(Corrects description to accordion feature in fourth paragraph of story published Jan. 23)
Jan. 24 (Bloomberg) -- Nokia Siemens Networks raised 1.26 billion euros ($1.6 billion) of forward-start loans, less than it originally sought, according to two people with knowledge of the deal.
The deal was cut by about 200 million euros by the network- equipment venture of Nokia Oyj and Siemens AG after some lenders pulled out citing volatility caused by the European debt crisis, said the people, who declined to be identified because the deal is private. The loan replaces a 2 billion-euro credit line and syndication to lenders may close this week, the people said.
The facility consists of a one-year term loan of about 628 million euros, and a three-year portion for the same amount, said the person. Royal Bank of Scotland Group Plc and Nordea Bank AB coordinated the deal, the people said, and were joined by 12 further banks in syndication including Bank of America Corp., Citigroup Inc., JPMorgan Chase & Co. and Standard Chartered Bank.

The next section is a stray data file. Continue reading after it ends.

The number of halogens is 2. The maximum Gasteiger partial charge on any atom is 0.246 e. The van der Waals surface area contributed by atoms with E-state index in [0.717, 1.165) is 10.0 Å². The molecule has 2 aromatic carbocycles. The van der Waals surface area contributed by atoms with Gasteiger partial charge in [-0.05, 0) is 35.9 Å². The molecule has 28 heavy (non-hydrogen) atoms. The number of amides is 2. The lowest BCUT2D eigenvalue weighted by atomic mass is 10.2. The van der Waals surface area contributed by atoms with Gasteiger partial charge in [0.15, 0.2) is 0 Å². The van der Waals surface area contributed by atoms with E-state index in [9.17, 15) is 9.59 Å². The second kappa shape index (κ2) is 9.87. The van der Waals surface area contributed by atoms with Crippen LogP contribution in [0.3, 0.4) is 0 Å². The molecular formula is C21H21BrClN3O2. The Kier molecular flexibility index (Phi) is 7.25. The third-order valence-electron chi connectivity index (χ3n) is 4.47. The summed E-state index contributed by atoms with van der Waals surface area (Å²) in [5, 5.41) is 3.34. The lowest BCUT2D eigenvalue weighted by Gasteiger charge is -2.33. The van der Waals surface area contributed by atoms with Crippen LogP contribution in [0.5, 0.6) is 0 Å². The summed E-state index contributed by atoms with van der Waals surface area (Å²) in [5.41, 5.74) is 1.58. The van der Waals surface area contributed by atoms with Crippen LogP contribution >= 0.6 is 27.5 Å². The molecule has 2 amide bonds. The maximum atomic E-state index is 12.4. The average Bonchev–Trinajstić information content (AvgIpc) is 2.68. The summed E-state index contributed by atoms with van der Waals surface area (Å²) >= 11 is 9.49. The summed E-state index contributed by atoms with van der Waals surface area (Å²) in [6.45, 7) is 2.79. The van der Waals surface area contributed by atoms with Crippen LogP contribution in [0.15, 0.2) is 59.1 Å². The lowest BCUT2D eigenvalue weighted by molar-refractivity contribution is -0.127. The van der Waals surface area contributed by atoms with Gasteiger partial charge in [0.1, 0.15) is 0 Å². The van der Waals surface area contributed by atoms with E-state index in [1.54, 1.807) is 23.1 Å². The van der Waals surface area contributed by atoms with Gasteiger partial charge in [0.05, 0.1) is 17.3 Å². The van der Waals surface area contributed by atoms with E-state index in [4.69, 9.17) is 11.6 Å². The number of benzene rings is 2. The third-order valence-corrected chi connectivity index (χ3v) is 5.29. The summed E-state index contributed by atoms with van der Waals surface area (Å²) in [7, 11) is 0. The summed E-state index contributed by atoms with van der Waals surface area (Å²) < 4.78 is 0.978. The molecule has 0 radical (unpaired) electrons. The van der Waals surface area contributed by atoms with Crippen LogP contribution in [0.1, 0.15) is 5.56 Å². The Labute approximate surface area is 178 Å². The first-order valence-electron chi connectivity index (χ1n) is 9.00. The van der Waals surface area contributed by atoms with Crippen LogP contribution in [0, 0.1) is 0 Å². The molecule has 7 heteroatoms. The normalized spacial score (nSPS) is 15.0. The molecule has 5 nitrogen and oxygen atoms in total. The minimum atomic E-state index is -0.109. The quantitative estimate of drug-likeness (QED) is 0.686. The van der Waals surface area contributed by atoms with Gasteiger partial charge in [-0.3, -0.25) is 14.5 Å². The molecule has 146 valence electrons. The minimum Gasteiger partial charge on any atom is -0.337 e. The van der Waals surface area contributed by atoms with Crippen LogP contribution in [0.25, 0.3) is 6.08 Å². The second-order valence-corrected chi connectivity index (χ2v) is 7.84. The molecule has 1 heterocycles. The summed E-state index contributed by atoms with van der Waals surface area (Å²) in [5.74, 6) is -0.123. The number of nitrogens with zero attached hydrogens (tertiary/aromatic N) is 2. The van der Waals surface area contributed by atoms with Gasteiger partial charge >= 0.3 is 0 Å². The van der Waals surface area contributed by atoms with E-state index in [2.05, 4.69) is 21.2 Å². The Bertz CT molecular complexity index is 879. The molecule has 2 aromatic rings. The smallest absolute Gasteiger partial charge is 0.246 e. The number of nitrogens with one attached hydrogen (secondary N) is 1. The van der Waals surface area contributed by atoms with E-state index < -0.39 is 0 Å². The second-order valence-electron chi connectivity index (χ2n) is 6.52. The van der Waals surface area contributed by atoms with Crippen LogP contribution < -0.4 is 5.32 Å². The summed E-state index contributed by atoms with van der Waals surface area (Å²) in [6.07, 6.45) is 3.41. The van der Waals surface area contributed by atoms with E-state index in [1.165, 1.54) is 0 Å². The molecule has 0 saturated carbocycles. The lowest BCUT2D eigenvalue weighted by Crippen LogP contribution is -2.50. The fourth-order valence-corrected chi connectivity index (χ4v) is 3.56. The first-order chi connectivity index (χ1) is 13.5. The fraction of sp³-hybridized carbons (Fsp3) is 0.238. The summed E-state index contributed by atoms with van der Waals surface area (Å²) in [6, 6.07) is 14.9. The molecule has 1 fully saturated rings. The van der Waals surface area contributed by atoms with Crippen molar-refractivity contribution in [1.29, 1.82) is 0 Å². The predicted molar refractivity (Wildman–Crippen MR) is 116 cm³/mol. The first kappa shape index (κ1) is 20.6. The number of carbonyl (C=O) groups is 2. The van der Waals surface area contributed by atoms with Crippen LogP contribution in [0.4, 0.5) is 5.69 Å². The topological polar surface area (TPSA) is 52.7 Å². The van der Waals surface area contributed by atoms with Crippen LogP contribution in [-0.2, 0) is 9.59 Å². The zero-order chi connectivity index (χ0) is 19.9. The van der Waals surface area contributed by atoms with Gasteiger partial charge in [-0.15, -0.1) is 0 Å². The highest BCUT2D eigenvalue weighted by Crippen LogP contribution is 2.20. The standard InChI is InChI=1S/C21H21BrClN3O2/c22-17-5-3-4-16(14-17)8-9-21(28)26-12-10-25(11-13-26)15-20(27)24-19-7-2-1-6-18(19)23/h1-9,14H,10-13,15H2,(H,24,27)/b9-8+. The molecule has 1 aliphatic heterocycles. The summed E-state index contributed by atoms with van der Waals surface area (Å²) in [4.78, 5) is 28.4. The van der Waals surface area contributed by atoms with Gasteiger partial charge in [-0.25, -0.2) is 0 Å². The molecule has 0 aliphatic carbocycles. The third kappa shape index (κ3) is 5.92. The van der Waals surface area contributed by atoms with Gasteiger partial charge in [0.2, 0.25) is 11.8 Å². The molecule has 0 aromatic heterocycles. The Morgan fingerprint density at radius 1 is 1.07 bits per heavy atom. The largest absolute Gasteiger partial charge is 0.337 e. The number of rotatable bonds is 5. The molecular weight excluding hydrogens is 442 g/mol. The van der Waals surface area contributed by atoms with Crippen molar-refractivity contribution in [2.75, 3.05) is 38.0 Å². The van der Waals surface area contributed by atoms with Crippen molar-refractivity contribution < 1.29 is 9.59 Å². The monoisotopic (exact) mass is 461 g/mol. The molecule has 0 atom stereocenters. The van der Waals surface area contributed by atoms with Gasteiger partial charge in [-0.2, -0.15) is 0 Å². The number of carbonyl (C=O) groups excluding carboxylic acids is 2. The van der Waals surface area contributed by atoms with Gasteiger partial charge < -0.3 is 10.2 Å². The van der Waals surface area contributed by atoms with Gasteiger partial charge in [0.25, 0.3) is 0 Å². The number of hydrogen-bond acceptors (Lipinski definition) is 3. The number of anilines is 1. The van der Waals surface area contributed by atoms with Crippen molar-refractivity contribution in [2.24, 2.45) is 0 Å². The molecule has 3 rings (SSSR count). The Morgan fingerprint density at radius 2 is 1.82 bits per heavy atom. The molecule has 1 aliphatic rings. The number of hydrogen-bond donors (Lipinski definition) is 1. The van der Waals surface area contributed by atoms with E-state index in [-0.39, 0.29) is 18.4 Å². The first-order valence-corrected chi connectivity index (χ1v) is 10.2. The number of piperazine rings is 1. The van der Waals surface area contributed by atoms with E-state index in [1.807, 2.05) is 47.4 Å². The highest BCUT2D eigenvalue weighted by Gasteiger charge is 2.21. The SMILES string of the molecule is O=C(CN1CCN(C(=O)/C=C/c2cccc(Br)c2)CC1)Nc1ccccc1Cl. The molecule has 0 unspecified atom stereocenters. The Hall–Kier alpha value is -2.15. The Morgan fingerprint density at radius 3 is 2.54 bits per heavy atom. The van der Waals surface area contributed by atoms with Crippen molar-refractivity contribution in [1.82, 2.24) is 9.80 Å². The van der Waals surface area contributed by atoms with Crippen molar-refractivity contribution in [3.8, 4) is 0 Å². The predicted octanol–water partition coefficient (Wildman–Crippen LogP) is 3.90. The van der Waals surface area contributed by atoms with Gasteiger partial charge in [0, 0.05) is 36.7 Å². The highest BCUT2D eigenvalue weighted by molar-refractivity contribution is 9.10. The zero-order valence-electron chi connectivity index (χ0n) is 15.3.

The company may be able to increase the loan in future because the agreement has a so-called accordion feature, allowing additional banks to provide funding after the deal is signed, the people said.
Ben Roome, a London-based spokesman for Nokia Siemens, declined to comment.
Forward-start loans, created to provide liquidity to cash- strapped borrowers during the credit crisis, lock in financing before debt comes due in exchange for higher fees and interest rates. At their peak in 2009, European issuers had $42 billion of forward-starts outstanding, according to data compiled by Bloomberg.
Nokia Siemens agreed to pay an initial interest of about 350 basis points more than the euro interbank offered rate for the 2 billion-euro deal signed in 2009, according to data compiled by Bloomberg. The deal was increased from 1.5 billion euros after lenders offered more than it sought, Bloomberg data show. A basis point is 0.01 percentage point.
The company said on Nov. 23 it will eliminate 17,000 jobs worldwide, or 23 percent of its workforce.
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